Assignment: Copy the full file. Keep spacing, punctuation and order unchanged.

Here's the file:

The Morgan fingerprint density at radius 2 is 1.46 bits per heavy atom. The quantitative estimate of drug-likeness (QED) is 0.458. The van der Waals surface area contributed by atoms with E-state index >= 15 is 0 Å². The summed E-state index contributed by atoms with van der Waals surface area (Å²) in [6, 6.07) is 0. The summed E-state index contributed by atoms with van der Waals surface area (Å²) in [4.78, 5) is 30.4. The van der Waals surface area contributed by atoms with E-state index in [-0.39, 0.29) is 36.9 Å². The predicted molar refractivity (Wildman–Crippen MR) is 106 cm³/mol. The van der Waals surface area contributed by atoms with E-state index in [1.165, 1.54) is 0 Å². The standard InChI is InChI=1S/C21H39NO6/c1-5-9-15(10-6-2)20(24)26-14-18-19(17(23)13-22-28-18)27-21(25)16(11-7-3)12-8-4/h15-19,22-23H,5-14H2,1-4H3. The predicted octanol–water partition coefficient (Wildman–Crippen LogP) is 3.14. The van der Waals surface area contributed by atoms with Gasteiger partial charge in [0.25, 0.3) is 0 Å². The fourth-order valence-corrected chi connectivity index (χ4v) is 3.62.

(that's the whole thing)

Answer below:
The Morgan fingerprint density at radius 2 is 1.46 bits per heavy atom. The quantitative estimate of drug-likeness (QED) is 0.458. The van der Waals surface area contributed by atoms with E-state index >= 15 is 0 Å². The summed E-state index contributed by atoms with van der Waals surface area (Å²) in [6, 6.07) is 0. The summed E-state index contributed by atoms with van der Waals surface area (Å²) in [4.78, 5) is 30.4. The van der Waals surface area contributed by atoms with E-state index in [-0.39, 0.29) is 36.9 Å². The predicted molar refractivity (Wildman–Crippen MR) is 106 cm³/mol. The van der Waals surface area contributed by atoms with E-state index in [1.165, 1.54) is 0 Å². The standard InChI is InChI=1S/C21H39NO6/c1-5-9-15(10-6-2)20(24)26-14-18-19(17(23)13-22-28-18)27-21(25)16(11-7-3)12-8-4/h15-19,22-23H,5-14H2,1-4H3. The predicted octanol–water partition coefficient (Wildman–Crippen LogP) is 3.14. The van der Waals surface area contributed by atoms with Gasteiger partial charge in [0.25, 0.3) is 0 Å². The fourth-order valence-corrected chi connectivity index (χ4v) is 3.62.